If this were not enough, the PA scandalously pays salaries to the families of terroristsimprisoned by Israel for security offenses, or killed while attempting acts of terrorism. The monthly payments are proportional to the length of the sentence, so the family of a mass murderer who has received multiple life sentences will be paid the most. The PA also will pay to build a new house for the family of a terrorist whose home is demolished. Despite great international pressure – after all, practically all of the PA’s money comes from international donors – Abbas has said that he will never end the program, which in 2016 paid $318 million to the families of “martyrs” and prisoners.

The combination of lifetime indoctrination and incitement with financial incentives has led to a situation in which almost every Arab from the PA, and even some Arab citizens of Israel, have become potential murderers, and in which it is becoming increasingly dangerous to walk the streets or to wait at a bus stop. Arab children as young as 13 have perpetrated terror attacks. Although there has been anti-Jewish terrorism in Israel from the period before the founding of the state, the prevalence of “sudden jihad syndrome” by Arabs unaffiliated with terror groups is unprecedented.

There is no easy solution that doesn’t involve using a time machine to go back to 1993 and intercept the Oslo folly, but there are some things that should be obvious by now:

First and foremost, we must realize that the PLO is an enemy of the state of Israel and the Jewish people. Jews are being murdered regularly by Palestinian Arab terrorists because they are encouraged and paid by the PLO to do so. In effect the PLO has “taken out a contract ” on the Jewish people. Paying a hit man to kill someone is considered murder in civilized countries, and his refusal to stop doing this makes Mahmoud Abbas a murderer. He should be arrested and imprisoned.

We can’t completely shut down the Death Factory because it will continue via social media. But surely we can stop incitement on PA media. TV and radio stations that incite murder or transmit anti-Jewish material can be put off the air. Newspapers can be closed down. Websites can be blocked. We don’t need to ask permission; just do it.

Insofar as the PLO is our enemy, we are not obligated to cooperate with it in any way. In fact, we are at war with the PLO, and cooperation with the enemy in time of war is treason. We should not transfer funds to the PA – which is the PLO under another name – or grant work permits to its citizens. We should encourage our allies to stop funding the PA as well.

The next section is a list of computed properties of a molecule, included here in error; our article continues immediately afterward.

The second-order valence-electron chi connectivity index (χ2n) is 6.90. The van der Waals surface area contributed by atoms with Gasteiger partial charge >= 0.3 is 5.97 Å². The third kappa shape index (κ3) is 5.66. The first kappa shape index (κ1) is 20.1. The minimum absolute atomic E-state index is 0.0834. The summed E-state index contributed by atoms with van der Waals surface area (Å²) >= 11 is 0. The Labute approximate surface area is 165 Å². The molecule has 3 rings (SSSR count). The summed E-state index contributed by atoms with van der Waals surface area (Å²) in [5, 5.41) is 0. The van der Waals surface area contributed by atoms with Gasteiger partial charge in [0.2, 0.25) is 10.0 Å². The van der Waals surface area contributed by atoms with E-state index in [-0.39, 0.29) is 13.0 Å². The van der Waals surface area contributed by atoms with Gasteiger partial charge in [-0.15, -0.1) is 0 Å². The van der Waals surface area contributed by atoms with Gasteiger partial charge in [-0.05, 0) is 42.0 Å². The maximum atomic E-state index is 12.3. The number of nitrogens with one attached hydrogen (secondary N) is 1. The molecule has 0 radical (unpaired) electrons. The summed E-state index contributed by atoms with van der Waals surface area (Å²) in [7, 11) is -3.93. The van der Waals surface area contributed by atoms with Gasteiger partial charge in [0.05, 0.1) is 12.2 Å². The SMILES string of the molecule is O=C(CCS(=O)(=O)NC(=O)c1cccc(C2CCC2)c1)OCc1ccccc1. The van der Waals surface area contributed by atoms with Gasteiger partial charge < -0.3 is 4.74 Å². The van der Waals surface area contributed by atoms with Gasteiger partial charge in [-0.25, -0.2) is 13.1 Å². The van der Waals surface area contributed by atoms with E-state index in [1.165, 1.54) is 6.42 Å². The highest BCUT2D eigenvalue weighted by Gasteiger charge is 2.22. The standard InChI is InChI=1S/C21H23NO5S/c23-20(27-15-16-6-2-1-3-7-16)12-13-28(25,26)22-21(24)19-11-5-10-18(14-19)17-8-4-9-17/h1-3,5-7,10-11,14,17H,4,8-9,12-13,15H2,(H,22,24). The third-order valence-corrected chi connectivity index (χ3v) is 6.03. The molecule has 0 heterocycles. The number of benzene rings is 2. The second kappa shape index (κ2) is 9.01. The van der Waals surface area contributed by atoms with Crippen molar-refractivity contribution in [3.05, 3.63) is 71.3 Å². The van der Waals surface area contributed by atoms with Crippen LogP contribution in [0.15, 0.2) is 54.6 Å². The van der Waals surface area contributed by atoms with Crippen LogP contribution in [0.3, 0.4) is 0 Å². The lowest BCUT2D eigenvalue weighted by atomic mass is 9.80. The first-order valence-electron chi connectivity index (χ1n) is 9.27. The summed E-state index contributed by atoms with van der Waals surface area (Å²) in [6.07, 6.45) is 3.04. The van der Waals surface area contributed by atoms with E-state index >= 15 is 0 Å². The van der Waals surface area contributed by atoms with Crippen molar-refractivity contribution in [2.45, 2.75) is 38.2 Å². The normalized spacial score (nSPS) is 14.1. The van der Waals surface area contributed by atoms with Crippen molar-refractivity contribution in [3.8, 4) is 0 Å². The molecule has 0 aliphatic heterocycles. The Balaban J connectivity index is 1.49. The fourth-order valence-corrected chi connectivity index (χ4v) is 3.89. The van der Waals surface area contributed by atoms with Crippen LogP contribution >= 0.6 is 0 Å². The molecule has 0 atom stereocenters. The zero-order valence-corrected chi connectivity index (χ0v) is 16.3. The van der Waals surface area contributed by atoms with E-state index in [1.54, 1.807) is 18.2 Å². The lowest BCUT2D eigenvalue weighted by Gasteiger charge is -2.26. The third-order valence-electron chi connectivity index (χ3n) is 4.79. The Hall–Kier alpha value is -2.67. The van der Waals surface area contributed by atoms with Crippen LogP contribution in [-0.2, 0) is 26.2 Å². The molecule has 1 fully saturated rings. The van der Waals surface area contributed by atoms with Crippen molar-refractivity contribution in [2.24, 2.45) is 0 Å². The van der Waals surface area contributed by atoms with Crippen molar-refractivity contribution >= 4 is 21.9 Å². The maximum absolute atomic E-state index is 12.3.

We have gotten used to cooperating with the PA because we believe it keeps a lid on terrorism, but what that means is that we are allowing ourselves to be extorted by blackmail and threats. And regardless of our subservience, terrorism continues and grows over time, since we never defeat our enemy.

We don’t have a time machine that would enable someone to snatch the pen out of Rabin’s hand, but recognizing the seriousness of the mistake we made is the first step to fixing it.

Originally Published on Abu Yehuda.

One reason Americans are often wrong about Jews and Israel

In 2014, the media watchdog organization CAMERA put up a billboard on Times Square accusing the NY Times of “slanting the news.”

Nothing has changed; in fact, today the Times is listing so severely to port that I’m surprised to see it still afloat. I have picked a couple of articles, both by Times staffers, to prove my point.

One is a “News Analysis” article by Jonathan Weisman*, an editor in the Times’ Washington bureau, called “Anti-Semitism Is Rising. Why Aren’t American Jews Speaking Up?”

Weisman is rightly concerned. Jew-hatred is becoming increasingly popular and moving closer to the mainstream in the US. Extremists on both the Right and the Left are finding it easier to speak in ways that would have been taboo only a few years ago. Anti-Jewish hate crimes have increased sharply in recent years as well. So you would think Weisman would have plenty of material.

But in 1052 words, all he is able to talk about is the so-called “alt-right,” as exemplified by a couple of right-wing conspiracy theorists, Mike Cernovich and Jack Posobiec.